From Socks to Sutures: Seeking Savings on Hospital Supplies
In a Q&A, Executive VP and COO Antonio Martin describes how HHC is flexing its purchasing mega-power for goods and pharmaceuticals that will yield $50 million in savings for the public healthcare system.
As HHC Executive Vice President and Chief Operating Officer, Antonio D. Martin is always looking to find operational efficiencies that strengthen HHC’s financial viability and protect its mission to care for all New Yorkers regardless of their ability to pay or immigration status. Here, Mr. Martin speaks about HHC’s new, more efficient and transparent centralized procurement program that leverages the enormous buying power of the 11-hospital public healthcare system.
Q: What type of supplies do you buy at HHC?
A: Everything and anything you can imagine that’s needed in a healthcare facility – from gloves and sutures to services like printing and snow removal. We also have contracts for pharmaceuticals; we dispense millions of doses of medications every year for inpatients and fill 2.3 million prescriptions in our outpatient pharmacies.
Q: How much does that cost?
A: Our annual cost for thousands of goods, equipment, services, pharmaceuticals and other resources necessary for patient care for all HHC facilities runs about $500 million.
Q: Why did you centralize purchasing?
A: Until recently, most of the purchasing and contracting was done locally, based on individual facility needs. We clearly realized that we had a huge opportunity for savings and efficiencies if we combined our purchasing mega-power to demand better prices. In fact, we expect to see at least $50 million in savings the first year.
Q: How did you do it?
A: We embarked on a complex reorganization and put in place a centralized procurement process and team that can ensure our facilities have what they need, when they need it. This team has the savvy to negotiate best prices and the input of clinical and business experts to ensure the products we buy are high quality and preferred by our staff.
Q: You said this was a complex undertaking. Why?
A: Think about it: HHC is a huge, integrated healthcare delivery system that serves 1.4 million New Yorkers each year. That requires an enormous amount of medical supplies, services, and equipment – about 58,000 different items. And every facility has their preferences; every doctor has their preferences. Some like 2-inch adhesive tape, others like 3-inch, and still others like 4-inch. We pulled together clinical and administrative leaders to agree on a smaller list of preferred items that present value without compromising quality. I’m proud to say we created a new system that will help to eliminate wasteful redundancy and unnecessary variability.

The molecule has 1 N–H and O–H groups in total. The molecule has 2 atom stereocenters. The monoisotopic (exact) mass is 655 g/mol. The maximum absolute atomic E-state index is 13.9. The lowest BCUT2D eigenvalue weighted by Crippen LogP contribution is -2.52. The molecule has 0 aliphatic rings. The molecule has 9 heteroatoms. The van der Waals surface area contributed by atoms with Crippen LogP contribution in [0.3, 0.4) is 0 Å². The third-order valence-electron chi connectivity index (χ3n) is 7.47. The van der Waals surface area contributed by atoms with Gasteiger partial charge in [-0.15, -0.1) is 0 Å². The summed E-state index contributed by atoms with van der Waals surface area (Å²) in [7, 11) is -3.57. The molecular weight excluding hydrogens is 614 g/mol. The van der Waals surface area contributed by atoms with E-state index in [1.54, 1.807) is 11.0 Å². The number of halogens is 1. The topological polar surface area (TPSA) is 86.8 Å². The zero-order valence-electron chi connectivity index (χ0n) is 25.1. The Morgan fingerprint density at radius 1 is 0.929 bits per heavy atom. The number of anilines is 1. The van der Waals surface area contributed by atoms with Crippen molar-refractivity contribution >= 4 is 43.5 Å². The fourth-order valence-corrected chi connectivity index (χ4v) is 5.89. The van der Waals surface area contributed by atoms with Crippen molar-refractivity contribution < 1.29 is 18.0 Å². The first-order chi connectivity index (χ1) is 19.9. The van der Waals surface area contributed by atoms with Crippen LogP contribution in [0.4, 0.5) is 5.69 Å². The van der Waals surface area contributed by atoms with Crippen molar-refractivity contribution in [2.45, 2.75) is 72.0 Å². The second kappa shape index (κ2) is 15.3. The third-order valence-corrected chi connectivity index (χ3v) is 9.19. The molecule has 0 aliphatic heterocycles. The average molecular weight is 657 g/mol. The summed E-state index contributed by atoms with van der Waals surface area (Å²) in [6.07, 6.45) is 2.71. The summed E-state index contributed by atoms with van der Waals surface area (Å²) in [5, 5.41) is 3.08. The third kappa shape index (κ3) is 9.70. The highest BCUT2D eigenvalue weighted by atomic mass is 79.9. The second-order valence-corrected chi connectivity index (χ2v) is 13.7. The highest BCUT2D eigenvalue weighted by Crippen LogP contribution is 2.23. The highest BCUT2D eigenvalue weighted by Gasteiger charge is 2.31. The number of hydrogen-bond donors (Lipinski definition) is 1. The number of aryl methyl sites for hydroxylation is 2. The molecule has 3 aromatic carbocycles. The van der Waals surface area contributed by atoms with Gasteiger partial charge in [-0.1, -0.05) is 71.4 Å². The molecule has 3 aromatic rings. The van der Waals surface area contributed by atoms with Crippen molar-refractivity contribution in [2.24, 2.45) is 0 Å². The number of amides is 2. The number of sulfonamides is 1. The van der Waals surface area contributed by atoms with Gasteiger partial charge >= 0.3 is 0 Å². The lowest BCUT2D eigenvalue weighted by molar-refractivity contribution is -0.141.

Q: How did you get staff to agree on what to buy?
A: Our employees are driven by our mission. They understand that without a financially viable and efficient organization, our mission is at risk. Everyone recognized the potential to leverage economies of scale. For each product category, such as perioperative services, we set up a Value Analysis Committee, an interdisciplinary team of physicians, nurses and key administrative staff experts. We asked them to evaluate product selections, focusing on quality, cost, service and outcomes.
Q: Can you give us examples of the items you streamlined?
A: Sure. Let’s consider socks. Yes, socks. The kind you wear when you are in a hospital. We use different socks, different colors, some with double-tread and some with single treading. Our new purchasing office teamed up with our nursing leaders to make a choice. We are now going to use a yellow sock to symbolize patient “fall risk” and double-treaded socks which are universally recognized as safer for our most fragile patients. That means we are standardizing care and saving nearly $30K.
Q: How do you save money on purchasing and still preserve quality and safety for patients?
A: Quality and safety are always our primary goal. The savings have to come only after those standards are established.
Q: Can you give us an example?
A: Take, for instance, all the products used to prevent and treat wounds and skin sores. We organized a team of nurses who work in wound care, infection control and staff education. Together, they created a standardized, best practice model of care that also includes the selection of the best quality skin products that will be used by everyone across our system. A perfect combination of quality, safety and efficiency. This will result in $1.2 million in savings from those products. But the improvements in the care approach for patients will be priceless.